Since it was passed in June 2005, the Right to Information Act has been slowly empowering citizens to extract a level of accountability from their government. Using the legislation, citizens have been acting as vigilance monitors and uncovering corruption and arbitrariness.
However, the amendments to the Act passed by the Rajya Sabha last week are unfortunate. They will result in the Information Commissions being put under the thumb of the government. Many fear that this is being done to make one more independent institution a caged parrot echoing his master’s voice.
The Act had its roots in the Supreme Court ruling in the landmark SP Gupta of 1981. “The concept of open government is the direct emanation from the right to know which seems to be implicit in the right of free speech and expression guaranteed under Article 19 (1),” the Supreme Court said. Parliament codified this right first in 2002 in the Freedom of Information Act. In December 2004, the Congress presented the Right to Information Bill to parliament.
‘Essence of the Bill’
When the Parliamentary Standing Committee on the Right to Information Bill submitted its report in 2005, it noted that Information Commissioners were vital to the functioning of the legislation. “This is the essence of the Bill in the sense that the mechanism of access to information will depend on effectiveness of this system,” the report said. “It should therefore be ensured that the [Information] Commission and its functionaries perform their duties independently and with complete autonomy. For this, it is necessary to elevate their status to that of the Election Commission of India.”
The amendment to the Act passed by the Rajya Sabha last week makes the decisions of the tenure, status and emoluments of Information Commissioners subject to the whims of the central government.
The ostensible reason given for this in the is that the Election Commission is a body set up under the Constitutional body whereas the Information Commission is a statutory body established by Parliament. The government’s rationale appears to be shaky. Both the Election Commission and the Information Commission enforce the fundamental right under Article 19 (1)(a) and hence have the role of maintaining citizen’s constitutional right. Besides, the heads of National Human Rights Commission, the National Green Tribual and many other statutory tribunals have the same status as Election Commissioners.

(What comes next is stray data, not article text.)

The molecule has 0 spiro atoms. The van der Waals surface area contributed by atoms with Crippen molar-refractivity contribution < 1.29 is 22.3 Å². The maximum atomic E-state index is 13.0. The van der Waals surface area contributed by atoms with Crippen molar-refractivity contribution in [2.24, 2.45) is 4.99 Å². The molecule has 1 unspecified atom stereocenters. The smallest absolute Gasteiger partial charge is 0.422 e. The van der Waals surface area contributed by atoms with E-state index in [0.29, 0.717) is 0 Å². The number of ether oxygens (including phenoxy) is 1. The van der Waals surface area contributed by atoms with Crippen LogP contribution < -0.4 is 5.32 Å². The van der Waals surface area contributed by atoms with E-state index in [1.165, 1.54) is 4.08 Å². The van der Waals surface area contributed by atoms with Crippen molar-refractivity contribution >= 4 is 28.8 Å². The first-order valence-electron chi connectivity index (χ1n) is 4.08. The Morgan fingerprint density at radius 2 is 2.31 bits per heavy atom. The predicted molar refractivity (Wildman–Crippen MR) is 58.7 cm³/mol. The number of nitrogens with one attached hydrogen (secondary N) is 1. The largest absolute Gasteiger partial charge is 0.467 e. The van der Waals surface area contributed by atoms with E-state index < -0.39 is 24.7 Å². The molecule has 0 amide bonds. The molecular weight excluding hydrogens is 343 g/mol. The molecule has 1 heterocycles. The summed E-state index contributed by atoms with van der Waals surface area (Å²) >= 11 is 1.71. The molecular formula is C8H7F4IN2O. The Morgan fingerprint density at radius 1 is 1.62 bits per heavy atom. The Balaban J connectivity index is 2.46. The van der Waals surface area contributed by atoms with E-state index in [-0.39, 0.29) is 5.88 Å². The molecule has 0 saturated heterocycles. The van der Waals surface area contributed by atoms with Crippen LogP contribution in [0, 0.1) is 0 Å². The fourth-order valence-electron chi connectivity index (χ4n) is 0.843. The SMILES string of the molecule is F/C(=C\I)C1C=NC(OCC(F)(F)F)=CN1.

The Union Minister of State for Personnel, Public Grievances and Pensions Jitendra Singh has stated in Parliament that the Central Information Commissioner and the Information Commissioners are equivalent to the judges of the Supreme Court. “However, if one intends to challenge their decision then one has to move the High Court,” he said. “Does it happen anywhere in the world? The Congress party enacted a very clumsy law and we are trying to modify it.”
The minister was factually incorrect: in fact, High Courts cannot entertain any appeals against an order of the Information Commission. The challenge to the Information Commission’s orders must be made under the writ jurisdiction of the courts. The orders of the president, prime minister, governors and Central election commissioners can also be challenged before the High Courts in writ jurisdiction. Will it be argued that all these positions must be downgraded?
It has also been alleged that the RTI Act, which is one of the best transparency laws in the world, was framed in haste. That is an insult to the Parliamentary Standing Committee that discussed it and Parliament. There were many BJP members on that Committee including Ram Nath Kovind, who would go on to become India’s President.
As it turns out, significant changes were made in the original bill by Parliamentary Committee, which had a significant number of BJP MPs on it. Instead of being proud of its contribution in the making of the law, the ruling party is discrediting its own contribution.
No public consultation
The specific suggestion of making the Commissioners equal to the Election Commissioners was made with clear reasoning by the Parliamentary Committee: this was considered essential for the Commission’s independence and autonomy. Last week’s amendment runs counter to the proposal.
No public consultation has been held about the changes. The speed with which they were rushed through and the way the Biju Janata Dal and the Telangana Rashtra Samithi
changed their convictions are a sad comment on our democracy.
It is essential for citizens to first appeal to the President’s conscience to at least send the bill back instead of signing it since it negates his own convictions as a member of the Parliamentary Committee of 2005.
If citizens do not defend their fundamental rights, there could be further constriction of their fundamental right under Article 19 (1)(a), which may impact the right to speak and publish.
Shailesh Gandhi is a former Central Information Commissioner.
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